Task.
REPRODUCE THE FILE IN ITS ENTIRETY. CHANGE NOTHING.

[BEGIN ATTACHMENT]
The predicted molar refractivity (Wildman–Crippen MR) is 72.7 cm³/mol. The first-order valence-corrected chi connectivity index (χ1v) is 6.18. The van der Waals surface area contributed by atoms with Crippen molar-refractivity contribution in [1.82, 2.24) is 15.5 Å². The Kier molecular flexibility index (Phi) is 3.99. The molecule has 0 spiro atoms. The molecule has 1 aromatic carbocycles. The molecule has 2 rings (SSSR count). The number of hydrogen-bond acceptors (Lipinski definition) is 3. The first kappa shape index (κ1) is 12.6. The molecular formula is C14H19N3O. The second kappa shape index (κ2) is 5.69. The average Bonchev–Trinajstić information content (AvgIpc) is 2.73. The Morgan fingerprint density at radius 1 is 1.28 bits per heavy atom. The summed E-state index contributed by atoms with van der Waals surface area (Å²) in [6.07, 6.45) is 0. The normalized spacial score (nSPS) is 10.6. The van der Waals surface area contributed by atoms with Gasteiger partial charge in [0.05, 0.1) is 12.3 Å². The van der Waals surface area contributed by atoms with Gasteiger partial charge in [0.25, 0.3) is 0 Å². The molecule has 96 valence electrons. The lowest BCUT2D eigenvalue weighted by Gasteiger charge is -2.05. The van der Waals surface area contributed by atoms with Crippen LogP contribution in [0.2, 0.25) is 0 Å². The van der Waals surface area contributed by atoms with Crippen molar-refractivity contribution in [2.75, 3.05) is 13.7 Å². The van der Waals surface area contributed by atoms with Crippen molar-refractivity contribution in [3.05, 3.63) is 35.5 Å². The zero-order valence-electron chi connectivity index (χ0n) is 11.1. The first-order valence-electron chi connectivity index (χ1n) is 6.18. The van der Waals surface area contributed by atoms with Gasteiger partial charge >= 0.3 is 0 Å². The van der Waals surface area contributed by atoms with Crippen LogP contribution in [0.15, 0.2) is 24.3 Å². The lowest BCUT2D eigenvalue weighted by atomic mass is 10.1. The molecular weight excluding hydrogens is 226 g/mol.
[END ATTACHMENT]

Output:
The predicted molar refractivity (Wildman–Crippen MR) is 72.7 cm³/mol. The first-order valence-corrected chi connectivity index (χ1v) is 6.18. The van der Waals surface area contributed by atoms with Crippen molar-refractivity contribution in [1.82, 2.24) is 15.5 Å². The Kier molecular flexibility index (Phi) is 3.99. The molecule has 0 spiro atoms. The molecule has 1 aromatic carbocycles. The molecule has 2 rings (SSSR count). The number of hydrogen-bond acceptors (Lipinski definition) is 3. The first kappa shape index (κ1) is 12.6. The molecular formula is C14H19N3O. The second kappa shape index (κ2) is 5.69. The average Bonchev–Trinajstić information content (AvgIpc) is 2.73. The Morgan fingerprint density at radius 1 is 1.28 bits per heavy atom. The summed E-state index contributed by atoms with van der Waals surface area (Å²) in [6.07, 6.45) is 0. The normalized spacial score (nSPS) is 10.6. The van der Waals surface area contributed by atoms with Gasteiger partial charge in [0.05, 0.1) is 12.3 Å². The van der Waals surface area contributed by atoms with Gasteiger partial charge in [0.25, 0.3) is 0 Å². The molecule has 96 valence electrons. The lowest BCUT2D eigenvalue weighted by Gasteiger charge is -2.05. The van der Waals surface area contributed by atoms with Crippen LogP contribution in [0.2, 0.25) is 0 Å². The van der Waals surface area contributed by atoms with Crippen molar-refractivity contribution in [2.75, 3.05) is 13.7 Å². The van der Waals surface area contributed by atoms with Crippen molar-refractivity contribution in [3.05, 3.63) is 35.5 Å². The zero-order valence-electron chi connectivity index (χ0n) is 11.1. The first-order valence-electron chi connectivity index (χ1n) is 6.18. The van der Waals surface area contributed by atoms with Gasteiger partial charge >= 0.3 is 0 Å². The van der Waals surface area contributed by atoms with Crippen LogP contribution in [0.15, 0.2) is 24.3 Å². The lowest BCUT2D eigenvalue weighted by atomic mass is 10.1. The molecular weight excluding hydrogens is 226 g/mol.